The Istituto of Espresso Italiano offers a specific description of “good” coffee: “The nose reveals an intense fragrance with notes of flowers, fruits, toast and chocolate… Its taste is round, substantial and velvety. Sour and bitter the tastes are well balanced and neither prevails over the other. There is little or no astringent taste.” In other words, you will to know good coffee when you drink it. According to Driftaway Coffee, your stainless steel mug might be the only thing standing between you and the coffee of your dreams.
If you’ve ever used a plastic travel mug, you know that the yellow coffee stain inside is a permanent fixture. This is because plastic absorbs flavors; it clings to that hot coffee taste and holds forever. Conversely, stainless steel does the opposite and transfers the flavors to the already existing profile. Likewise, stainless steel could fundamentally alter the chemical compounds that give a roast its unique flavor. According to CoffeeAndHealth.org, there are over 1,000.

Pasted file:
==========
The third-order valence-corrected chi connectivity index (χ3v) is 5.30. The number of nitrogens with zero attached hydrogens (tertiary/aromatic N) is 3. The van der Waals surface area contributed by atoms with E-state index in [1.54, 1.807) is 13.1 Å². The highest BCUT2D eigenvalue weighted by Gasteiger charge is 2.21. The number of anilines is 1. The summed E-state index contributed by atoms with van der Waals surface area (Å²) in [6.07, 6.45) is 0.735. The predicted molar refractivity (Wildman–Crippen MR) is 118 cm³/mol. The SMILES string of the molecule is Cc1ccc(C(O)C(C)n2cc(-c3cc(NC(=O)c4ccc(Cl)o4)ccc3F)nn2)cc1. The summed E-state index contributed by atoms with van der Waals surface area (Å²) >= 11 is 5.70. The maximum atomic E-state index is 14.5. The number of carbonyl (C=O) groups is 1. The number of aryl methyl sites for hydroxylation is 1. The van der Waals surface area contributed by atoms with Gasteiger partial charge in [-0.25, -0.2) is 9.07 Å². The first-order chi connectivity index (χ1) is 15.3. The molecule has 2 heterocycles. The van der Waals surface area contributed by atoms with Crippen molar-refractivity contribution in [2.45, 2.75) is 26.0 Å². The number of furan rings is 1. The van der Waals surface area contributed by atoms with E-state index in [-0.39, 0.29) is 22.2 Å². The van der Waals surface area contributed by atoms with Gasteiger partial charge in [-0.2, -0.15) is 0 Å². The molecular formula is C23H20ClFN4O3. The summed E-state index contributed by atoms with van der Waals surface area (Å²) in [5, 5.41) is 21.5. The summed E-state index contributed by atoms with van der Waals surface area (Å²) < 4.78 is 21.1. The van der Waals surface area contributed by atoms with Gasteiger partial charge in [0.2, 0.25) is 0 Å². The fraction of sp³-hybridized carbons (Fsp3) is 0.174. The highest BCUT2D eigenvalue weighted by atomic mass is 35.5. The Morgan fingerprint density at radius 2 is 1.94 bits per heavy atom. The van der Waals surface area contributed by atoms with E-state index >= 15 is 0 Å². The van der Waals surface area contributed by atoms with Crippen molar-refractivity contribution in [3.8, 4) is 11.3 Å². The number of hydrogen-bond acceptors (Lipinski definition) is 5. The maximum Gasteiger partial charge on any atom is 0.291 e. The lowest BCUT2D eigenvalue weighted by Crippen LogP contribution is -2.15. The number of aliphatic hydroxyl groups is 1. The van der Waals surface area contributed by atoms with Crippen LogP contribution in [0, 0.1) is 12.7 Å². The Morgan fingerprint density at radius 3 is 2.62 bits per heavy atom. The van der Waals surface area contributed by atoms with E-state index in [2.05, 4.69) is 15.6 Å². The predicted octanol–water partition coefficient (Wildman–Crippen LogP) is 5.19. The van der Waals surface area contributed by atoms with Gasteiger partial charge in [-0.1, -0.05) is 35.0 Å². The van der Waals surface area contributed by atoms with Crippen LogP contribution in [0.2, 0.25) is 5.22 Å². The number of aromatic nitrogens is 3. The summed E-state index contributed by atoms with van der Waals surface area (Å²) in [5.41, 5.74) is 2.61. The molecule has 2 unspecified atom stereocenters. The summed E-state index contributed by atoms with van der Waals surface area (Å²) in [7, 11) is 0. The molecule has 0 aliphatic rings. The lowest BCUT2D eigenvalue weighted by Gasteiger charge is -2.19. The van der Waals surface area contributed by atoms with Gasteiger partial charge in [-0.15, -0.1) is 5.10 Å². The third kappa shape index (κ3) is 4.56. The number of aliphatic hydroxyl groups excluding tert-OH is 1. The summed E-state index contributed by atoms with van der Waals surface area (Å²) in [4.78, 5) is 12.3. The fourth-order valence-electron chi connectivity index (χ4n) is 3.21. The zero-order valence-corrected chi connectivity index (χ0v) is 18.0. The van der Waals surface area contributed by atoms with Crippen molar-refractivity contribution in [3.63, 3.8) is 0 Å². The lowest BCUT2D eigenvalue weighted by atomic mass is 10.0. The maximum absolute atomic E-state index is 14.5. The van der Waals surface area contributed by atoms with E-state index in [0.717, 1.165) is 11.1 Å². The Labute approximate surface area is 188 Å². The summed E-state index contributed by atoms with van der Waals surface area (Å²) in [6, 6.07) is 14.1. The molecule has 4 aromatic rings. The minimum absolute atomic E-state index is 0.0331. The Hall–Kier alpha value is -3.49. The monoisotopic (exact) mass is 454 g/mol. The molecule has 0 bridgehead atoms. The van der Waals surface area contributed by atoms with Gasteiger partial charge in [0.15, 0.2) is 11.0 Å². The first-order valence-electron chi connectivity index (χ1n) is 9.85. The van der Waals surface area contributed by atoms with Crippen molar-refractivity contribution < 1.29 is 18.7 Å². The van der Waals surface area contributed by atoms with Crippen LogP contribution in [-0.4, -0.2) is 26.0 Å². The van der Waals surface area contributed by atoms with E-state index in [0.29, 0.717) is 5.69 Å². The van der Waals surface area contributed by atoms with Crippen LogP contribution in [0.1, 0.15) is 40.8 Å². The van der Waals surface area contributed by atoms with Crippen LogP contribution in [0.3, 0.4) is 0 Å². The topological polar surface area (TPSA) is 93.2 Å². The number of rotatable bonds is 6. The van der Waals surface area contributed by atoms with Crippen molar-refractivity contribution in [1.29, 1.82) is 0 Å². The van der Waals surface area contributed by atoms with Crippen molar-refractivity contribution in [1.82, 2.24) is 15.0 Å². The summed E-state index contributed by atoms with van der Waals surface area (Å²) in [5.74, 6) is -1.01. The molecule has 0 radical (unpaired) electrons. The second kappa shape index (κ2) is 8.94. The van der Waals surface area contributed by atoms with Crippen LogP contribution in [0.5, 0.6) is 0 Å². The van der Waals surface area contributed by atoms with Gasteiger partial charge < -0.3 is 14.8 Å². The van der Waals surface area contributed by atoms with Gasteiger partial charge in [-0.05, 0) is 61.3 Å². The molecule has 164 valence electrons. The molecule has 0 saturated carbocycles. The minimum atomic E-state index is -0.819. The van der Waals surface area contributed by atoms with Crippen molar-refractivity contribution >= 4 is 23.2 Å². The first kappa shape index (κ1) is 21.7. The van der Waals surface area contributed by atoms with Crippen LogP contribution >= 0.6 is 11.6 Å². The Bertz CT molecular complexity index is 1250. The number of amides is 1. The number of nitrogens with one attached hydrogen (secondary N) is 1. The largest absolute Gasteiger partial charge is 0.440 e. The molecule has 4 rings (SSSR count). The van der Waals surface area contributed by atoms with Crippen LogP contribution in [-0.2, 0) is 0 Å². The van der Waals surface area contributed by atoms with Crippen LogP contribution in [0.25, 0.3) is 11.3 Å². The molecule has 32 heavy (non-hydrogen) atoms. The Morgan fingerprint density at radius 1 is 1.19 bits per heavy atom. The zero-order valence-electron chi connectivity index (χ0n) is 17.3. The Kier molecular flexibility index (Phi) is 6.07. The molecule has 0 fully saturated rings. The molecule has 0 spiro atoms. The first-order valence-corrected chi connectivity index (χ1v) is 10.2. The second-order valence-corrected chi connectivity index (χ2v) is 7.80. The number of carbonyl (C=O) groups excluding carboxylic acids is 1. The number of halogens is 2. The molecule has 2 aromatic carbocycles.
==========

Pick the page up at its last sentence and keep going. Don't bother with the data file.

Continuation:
Another reason a steel mug could ruin your brew is how it is made. In the same way that product processing and origin affects your coffee, metal mugs with lesser quality craftsmanship are often sealed with inferior finishes that excrete into your drink. When it’s time to invest in your next fresh cup of coffee, that extra twenty bucks might be worth the investment to avoid that metallic aftertaste.